In a rehearsal studio, a young Cuban ballet dancer turns through the air, pivoting as though some invisible power has unfurled him in an arc. Then, without pause, he leaps once, twice, and I gasp at the height of his grandes jetés and then gasp again because his pointed toe is heading right for a barre .
Welcome to Cuba, a country that dazzles and disappoints, where one finds miracles and monsters, but no easy answers.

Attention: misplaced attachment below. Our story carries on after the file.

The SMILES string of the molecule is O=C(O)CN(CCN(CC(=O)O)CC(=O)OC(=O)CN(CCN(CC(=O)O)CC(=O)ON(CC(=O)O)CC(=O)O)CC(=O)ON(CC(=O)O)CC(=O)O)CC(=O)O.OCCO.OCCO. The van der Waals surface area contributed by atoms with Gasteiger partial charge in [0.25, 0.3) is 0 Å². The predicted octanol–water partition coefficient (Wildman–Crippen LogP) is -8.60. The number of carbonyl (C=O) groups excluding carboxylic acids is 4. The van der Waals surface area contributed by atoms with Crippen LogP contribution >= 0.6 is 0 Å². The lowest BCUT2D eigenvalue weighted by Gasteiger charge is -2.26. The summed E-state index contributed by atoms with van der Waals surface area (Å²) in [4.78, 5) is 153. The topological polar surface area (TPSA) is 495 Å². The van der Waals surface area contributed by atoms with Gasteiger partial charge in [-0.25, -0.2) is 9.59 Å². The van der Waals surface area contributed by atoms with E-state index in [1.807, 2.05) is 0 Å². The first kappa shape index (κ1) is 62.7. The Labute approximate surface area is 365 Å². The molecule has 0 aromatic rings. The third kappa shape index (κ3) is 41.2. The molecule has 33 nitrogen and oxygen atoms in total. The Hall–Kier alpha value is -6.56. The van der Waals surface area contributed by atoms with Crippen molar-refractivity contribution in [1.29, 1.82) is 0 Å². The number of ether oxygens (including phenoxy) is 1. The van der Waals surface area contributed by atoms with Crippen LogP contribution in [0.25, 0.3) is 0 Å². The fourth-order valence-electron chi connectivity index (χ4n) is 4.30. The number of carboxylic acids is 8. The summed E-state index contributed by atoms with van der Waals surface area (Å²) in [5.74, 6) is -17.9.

Cubans recognize the contradictions as readily as any outsider. Yet even as inflation rises and the 77-year-old dictator tightens Internet access and closes the economic openings that encouraged self-employment in the mid-1990's, it is unlikely that Cubans will turn Castro out before he dies.
The rabidly anti-Castro Cuban exiles clustered in Miami argue that it is fear that holds Cubans back, but that's not true. A visitor in Cuba finds many ready to complain, but the palpable fear and visceral hatred rampant in El Salvador and Chile in the 1980's is absent in today's Cuba. Instead there is a kind of paralysis - born of a mix of loyalty, fear, and indoctrination - as they grudgingly wait for Castro to expire.